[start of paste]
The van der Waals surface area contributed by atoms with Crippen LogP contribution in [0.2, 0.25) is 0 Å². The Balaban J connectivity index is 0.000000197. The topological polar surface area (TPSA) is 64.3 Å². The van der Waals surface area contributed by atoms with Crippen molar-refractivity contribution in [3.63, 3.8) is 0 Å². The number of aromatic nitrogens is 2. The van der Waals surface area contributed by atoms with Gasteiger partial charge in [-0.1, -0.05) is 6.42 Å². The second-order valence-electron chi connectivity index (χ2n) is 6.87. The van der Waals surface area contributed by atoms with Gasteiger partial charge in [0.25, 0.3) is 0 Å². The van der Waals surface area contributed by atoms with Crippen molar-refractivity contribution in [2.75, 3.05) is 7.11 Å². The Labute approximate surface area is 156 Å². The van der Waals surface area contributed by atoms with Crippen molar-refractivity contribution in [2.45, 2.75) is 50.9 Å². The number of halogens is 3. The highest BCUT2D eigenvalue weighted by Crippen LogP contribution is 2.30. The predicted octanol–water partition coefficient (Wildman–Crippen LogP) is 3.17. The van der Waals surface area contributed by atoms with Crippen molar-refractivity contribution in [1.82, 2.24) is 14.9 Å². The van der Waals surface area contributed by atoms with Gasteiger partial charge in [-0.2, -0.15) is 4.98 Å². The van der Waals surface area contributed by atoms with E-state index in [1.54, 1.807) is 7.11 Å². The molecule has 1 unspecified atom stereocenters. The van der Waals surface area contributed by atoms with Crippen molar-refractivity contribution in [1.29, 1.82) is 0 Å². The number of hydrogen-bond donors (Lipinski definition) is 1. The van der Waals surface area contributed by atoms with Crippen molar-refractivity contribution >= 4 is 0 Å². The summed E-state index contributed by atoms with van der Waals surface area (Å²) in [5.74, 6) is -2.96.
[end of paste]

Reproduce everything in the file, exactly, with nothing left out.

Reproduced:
The van der Waals surface area contributed by atoms with Crippen LogP contribution in [0.2, 0.25) is 0 Å². The Balaban J connectivity index is 0.000000197. The topological polar surface area (TPSA) is 64.3 Å². The van der Waals surface area contributed by atoms with Crippen molar-refractivity contribution in [3.63, 3.8) is 0 Å². The number of aromatic nitrogens is 2. The van der Waals surface area contributed by atoms with Gasteiger partial charge in [-0.1, -0.05) is 6.42 Å². The second-order valence-electron chi connectivity index (χ2n) is 6.87. The van der Waals surface area contributed by atoms with Gasteiger partial charge in [0.25, 0.3) is 0 Å². The van der Waals surface area contributed by atoms with Crippen molar-refractivity contribution in [2.75, 3.05) is 7.11 Å². The Labute approximate surface area is 156 Å². The van der Waals surface area contributed by atoms with Crippen molar-refractivity contribution in [2.45, 2.75) is 50.9 Å². The number of halogens is 3. The highest BCUT2D eigenvalue weighted by Crippen LogP contribution is 2.30. The predicted octanol–water partition coefficient (Wildman–Crippen LogP) is 3.17. The van der Waals surface area contributed by atoms with Crippen molar-refractivity contribution in [1.82, 2.24) is 14.9 Å². The van der Waals surface area contributed by atoms with Gasteiger partial charge in [-0.2, -0.15) is 4.98 Å². The van der Waals surface area contributed by atoms with E-state index in [1.54, 1.807) is 7.11 Å². The molecule has 1 unspecified atom stereocenters. The van der Waals surface area contributed by atoms with Crippen molar-refractivity contribution in [1.29, 1.82) is 0 Å². The number of hydrogen-bond donors (Lipinski definition) is 1. The van der Waals surface area contributed by atoms with Crippen molar-refractivity contribution >= 4 is 0 Å². The summed E-state index contributed by atoms with van der Waals surface area (Å²) in [5.74, 6) is -2.96.